Photograph by Molly M. Peterson

We met on the appointed day, cracked open the champagne, and Kathleen got to work. 


Photograph by Molly M. Peterson

While I'd hate to have to do it every day, I do like getting dolled up on occasion. I chose two outfits for the shoot, one a fashionable but professional blouse and pants ensemble, and the other a gown I found on sale for $, not $$$. After hair and makeup, I got dressed first in the gown and we went to the barn and climbed the stairs to the hayloft, where Mary arranged props and Kathleen applied finishing touches.

Photograph by Debra A. Copeland

Struck by how well it matched my new gown, I brought to the photo shoot, as a kind of security blanket, the prayer shawl an old and dear friend knitted for me the first time my son deployed to Afghanistan. When I'm wrapped in it, I can feel the love; it's like my friend's giving me a hug. I also wore my beautiful, hierloom-quality power cuff given to me by my husband, and a cheap strand of pearls which Mary decided looked better wrapped around my wrist than hanging from my neck. 

Mary had instructed me to bring props, things connected to my writing. I brought the lamp from my writing table and a copy of my book.


Photograph by Molly M. Peterson

Then Molly got to work, and so did I, smiling for the camera.


Photograph by Molly M. Peterson

I said I wanted it to be fun. . .


Photograph by Molly M. Peterson

. . .but they made me laugh till I cried.


Photograph by Molly M. Peterson

Enter stage right: Dexter, the dignified sheep herding dog, taking a break from work on the farm and conveniently wearing a tuxedo. Things got a little more serious.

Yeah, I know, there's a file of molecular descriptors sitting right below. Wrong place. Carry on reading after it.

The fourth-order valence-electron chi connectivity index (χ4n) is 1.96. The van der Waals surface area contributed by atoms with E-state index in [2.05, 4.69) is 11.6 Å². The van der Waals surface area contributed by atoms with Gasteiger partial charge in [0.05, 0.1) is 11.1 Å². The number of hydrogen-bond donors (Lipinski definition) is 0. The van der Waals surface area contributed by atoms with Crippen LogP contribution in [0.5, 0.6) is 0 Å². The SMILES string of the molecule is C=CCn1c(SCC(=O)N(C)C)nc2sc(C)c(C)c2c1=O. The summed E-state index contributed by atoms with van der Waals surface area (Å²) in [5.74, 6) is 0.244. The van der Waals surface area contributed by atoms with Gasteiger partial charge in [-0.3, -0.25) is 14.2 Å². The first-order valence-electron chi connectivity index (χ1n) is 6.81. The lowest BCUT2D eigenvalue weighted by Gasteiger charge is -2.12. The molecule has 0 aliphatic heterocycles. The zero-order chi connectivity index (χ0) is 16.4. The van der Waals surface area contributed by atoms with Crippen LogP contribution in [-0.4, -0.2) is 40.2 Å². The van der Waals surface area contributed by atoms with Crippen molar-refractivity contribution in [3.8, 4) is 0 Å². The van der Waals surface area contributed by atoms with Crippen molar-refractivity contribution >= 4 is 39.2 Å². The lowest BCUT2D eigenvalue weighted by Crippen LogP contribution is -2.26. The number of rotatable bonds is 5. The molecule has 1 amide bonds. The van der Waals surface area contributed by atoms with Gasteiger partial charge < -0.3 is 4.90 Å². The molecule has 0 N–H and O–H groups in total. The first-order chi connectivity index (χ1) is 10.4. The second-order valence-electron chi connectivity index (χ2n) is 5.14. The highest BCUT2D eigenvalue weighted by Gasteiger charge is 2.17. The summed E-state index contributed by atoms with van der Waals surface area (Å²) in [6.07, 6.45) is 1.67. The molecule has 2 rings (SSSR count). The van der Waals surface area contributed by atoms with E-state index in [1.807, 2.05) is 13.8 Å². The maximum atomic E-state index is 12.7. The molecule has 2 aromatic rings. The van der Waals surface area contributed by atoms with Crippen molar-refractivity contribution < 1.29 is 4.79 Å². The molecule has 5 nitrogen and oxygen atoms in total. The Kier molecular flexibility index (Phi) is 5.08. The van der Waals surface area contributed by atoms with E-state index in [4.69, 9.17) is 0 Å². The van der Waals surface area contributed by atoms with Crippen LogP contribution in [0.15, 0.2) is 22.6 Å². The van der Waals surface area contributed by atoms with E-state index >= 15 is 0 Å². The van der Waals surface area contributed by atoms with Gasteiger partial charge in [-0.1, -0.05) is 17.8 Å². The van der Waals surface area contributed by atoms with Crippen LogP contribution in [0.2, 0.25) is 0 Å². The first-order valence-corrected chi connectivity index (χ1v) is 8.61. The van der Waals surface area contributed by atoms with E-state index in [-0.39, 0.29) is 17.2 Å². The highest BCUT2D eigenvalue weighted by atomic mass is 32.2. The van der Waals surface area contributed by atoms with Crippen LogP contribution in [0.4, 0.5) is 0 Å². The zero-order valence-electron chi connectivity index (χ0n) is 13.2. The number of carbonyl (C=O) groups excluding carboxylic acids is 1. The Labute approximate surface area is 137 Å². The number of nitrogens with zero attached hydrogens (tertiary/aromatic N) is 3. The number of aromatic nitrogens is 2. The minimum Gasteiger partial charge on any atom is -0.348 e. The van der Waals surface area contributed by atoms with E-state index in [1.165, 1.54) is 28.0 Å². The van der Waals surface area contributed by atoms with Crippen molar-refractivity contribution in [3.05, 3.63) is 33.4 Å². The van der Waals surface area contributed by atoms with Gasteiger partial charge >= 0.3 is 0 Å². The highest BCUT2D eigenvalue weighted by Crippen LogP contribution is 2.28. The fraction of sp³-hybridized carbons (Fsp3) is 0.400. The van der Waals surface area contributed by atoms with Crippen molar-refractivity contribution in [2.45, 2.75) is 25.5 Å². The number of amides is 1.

Photograph by Molly M. Peterson

For a while. By this time I had a champagne high and we were cuttin' up again.


Photograph by Molly M. Peterson

I'd told Molly I'd like the photo shoot to be outside. She and her husband lived on a farm. At the time, I'd been reading and hearing a lot about the calming effects of chickens on humans. Would it be all right, I inquired of Molly, if I were photographed with the hens? Molly hospitably agreed. 

But when we left the barn and arrived at the chicken pasture, the man of the house did not make us welcome: as I sat on the ground holding a hen, I was ambushed from the rear by a rooster. Wish I had a picture of what I saw when I turned around to see what had hit me with such force: a fesity little bird with fire coming out of his eyes and one foot raised, poised to attack.

Thankfully, Molly was quick on her feet and wearing kickass boots, one of which she used to dispatch Ninja Rooster. When Molly told him that if he could not be civil, he could be dinner, he settled down.